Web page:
Newsom snipes at DeSantis when unveiling new concealed carry law – SFGATE

While unveiling a bill that would modify California’s concealed carry laws on Wednesday, Gov. Gavin Newsom took aim at Florida Gov. Ron DeSantis for a proposal that would allow individuals in Florida to carry a concealed firearm without a permit. 

“It’s remarkable we’re living in this moment in time. It’s also remarkable as a point of contrast that we’re living in a moment in time where states like Florida are moving in the exact opposite direction,” Newsom said at a press conference. “As I stated earlier this week, the governor of Florida wants to move without any permits or any consideration, no requirements whatsoever, none for training — ‘why should you be trained?’” 

The Florida proposal, which was announced Monday by Republican lawmakers in the state, would nix the traditional background check and firearms training that have traditionally been required to obtain a concealed carry permit in Florida. The law does not, however, affect the state’s laws for acquiring a firearm in the first place.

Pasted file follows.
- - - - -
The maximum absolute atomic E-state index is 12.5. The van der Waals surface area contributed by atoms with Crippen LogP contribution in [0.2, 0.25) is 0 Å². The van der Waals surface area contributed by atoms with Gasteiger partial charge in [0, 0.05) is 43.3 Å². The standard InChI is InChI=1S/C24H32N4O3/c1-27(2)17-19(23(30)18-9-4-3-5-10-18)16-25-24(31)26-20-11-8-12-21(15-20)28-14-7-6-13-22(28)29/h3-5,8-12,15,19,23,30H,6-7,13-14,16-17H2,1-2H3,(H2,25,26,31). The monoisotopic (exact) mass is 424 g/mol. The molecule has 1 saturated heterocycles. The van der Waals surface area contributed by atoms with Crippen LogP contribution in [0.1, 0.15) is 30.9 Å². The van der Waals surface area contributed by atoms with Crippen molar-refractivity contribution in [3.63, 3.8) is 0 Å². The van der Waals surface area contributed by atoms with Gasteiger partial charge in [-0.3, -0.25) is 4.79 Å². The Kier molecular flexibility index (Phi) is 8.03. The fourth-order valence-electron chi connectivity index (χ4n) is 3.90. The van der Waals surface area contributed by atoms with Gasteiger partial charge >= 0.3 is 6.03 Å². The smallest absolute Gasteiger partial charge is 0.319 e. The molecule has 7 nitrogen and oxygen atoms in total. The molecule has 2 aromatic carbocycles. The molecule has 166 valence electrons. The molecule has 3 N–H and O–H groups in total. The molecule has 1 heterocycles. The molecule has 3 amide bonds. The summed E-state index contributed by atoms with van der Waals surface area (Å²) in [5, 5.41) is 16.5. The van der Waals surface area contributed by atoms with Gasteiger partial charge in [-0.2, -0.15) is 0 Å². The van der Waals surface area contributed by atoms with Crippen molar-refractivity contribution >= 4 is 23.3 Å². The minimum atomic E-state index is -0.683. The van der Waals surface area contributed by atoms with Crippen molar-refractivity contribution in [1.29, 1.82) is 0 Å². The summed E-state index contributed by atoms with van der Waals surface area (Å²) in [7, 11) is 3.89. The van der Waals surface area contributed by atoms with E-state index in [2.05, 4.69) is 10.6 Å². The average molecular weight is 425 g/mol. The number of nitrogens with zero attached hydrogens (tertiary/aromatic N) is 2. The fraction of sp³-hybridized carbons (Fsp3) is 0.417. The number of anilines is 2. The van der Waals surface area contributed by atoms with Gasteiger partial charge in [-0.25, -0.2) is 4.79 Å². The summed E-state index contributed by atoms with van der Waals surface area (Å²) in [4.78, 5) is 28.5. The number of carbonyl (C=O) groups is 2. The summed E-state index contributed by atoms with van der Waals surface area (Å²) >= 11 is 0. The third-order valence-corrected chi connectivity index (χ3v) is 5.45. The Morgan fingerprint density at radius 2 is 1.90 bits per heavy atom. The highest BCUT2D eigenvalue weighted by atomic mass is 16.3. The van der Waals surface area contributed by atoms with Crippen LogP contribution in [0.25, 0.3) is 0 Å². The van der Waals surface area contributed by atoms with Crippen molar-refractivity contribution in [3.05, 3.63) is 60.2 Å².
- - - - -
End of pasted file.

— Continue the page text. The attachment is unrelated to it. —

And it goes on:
Newsom was quick to criticize the proposal in a tweet made a few hours after the bill was announced.  

“FACT: Permitless carry does not make you safer,” he said. “States that allow concealed carry have higher gun homicide rates.”  


In the tweet, Newsom also blasted Florida Republicans for proposing a measure that would remove background checks, instruction, training and oversight from the permitting process near the fifth anniversary of the Parkland shooting, in which a gunman killed 17 students at Stoneman Douglas High School. 

The new California bill, which Newsom announced Wednesday alongside gun safety advocates and state Attorney General Rob Bonta, is an attempt to come under compliance with a Supreme Court ruling last year that endangered permitting schemes in several Democratic-controlled states, including California. It also comes after a string of mass shootings in the state.

Newsom says the proposal would enhance the existing licensing system for a concealed carry permit by raising the age for acquiring such a permit from 18 to 21, as well as strengthening the training and storage requirements for getting a permit. The bill would also establish “safe community places” where even concealed firearms would not be permitted. Critically, however, the bill “would remove the good character and good cause requirements from the issuance criteria,” meaning permits must be issued if applicants can satisfy the relevant criteria. San Francisco, for instance, is about to issue many concealed carry permits in the months ahead. That’s a dramatic shift from before the Supreme Court ruling, when local governments could deny permits unless someone showed a compelling reason for wanting a permit.

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